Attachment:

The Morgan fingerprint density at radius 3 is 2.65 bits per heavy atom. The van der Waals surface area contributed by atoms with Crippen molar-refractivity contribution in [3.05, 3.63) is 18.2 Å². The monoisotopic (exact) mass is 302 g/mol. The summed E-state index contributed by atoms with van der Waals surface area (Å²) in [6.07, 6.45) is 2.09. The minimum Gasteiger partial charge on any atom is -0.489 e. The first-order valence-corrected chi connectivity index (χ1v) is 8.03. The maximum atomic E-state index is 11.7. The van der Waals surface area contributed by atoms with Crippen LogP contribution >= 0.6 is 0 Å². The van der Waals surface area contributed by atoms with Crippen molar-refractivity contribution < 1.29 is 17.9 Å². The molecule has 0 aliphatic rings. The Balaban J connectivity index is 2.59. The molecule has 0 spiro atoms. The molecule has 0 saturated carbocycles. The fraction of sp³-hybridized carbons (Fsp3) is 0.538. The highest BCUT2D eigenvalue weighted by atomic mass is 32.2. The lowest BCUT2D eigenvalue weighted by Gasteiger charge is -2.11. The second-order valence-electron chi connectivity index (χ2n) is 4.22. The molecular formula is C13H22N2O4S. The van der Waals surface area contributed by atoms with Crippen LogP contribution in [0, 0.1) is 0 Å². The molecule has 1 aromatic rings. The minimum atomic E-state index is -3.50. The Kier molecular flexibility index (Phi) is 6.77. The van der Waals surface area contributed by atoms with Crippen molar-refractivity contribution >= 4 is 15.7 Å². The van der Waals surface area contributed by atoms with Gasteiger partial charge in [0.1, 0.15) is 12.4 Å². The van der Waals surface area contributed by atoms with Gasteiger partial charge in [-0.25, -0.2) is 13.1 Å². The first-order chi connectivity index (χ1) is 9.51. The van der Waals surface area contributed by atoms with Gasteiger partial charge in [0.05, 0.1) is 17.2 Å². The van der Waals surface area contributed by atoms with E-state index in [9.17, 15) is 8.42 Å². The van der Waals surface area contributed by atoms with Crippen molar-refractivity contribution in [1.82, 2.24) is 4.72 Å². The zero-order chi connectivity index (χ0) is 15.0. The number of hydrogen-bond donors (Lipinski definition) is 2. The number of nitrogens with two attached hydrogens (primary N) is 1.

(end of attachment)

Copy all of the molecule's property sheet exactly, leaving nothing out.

The Morgan fingerprint density at radius 3 is 2.65 bits per heavy atom. The van der Waals surface area contributed by atoms with Crippen molar-refractivity contribution in [3.05, 3.63) is 18.2 Å². The monoisotopic (exact) mass is 302 g/mol. The summed E-state index contributed by atoms with van der Waals surface area (Å²) in [6.07, 6.45) is 2.09. The minimum Gasteiger partial charge on any atom is -0.489 e. The first-order valence-corrected chi connectivity index (χ1v) is 8.03. The maximum atomic E-state index is 11.7. The van der Waals surface area contributed by atoms with Crippen LogP contribution >= 0.6 is 0 Å². The van der Waals surface area contributed by atoms with Crippen molar-refractivity contribution < 1.29 is 17.9 Å². The molecule has 0 aliphatic rings. The Balaban J connectivity index is 2.59. The molecule has 0 spiro atoms. The molecule has 0 saturated carbocycles. The fraction of sp³-hybridized carbons (Fsp3) is 0.538. The highest BCUT2D eigenvalue weighted by atomic mass is 32.2. The lowest BCUT2D eigenvalue weighted by Gasteiger charge is -2.11. The second-order valence-electron chi connectivity index (χ2n) is 4.22. The molecular formula is C13H22N2O4S. The van der Waals surface area contributed by atoms with Crippen LogP contribution in [0, 0.1) is 0 Å². The molecule has 1 aromatic rings. The minimum atomic E-state index is -3.50. The Kier molecular flexibility index (Phi) is 6.77. The van der Waals surface area contributed by atoms with Crippen molar-refractivity contribution >= 4 is 15.7 Å². The van der Waals surface area contributed by atoms with Gasteiger partial charge in [0.1, 0.15) is 12.4 Å². The van der Waals surface area contributed by atoms with Gasteiger partial charge in [-0.25, -0.2) is 13.1 Å². The first-order chi connectivity index (χ1) is 9.51. The van der Waals surface area contributed by atoms with Gasteiger partial charge in [0.05, 0.1) is 17.2 Å². The van der Waals surface area contributed by atoms with E-state index in [9.17, 15) is 8.42 Å². The van der Waals surface area contributed by atoms with Crippen molar-refractivity contribution in [1.82, 2.24) is 4.72 Å². The zero-order chi connectivity index (χ0) is 15.0. The number of hydrogen-bond donors (Lipinski definition) is 2. The number of nitrogens with two attached hydrogens (primary N) is 1.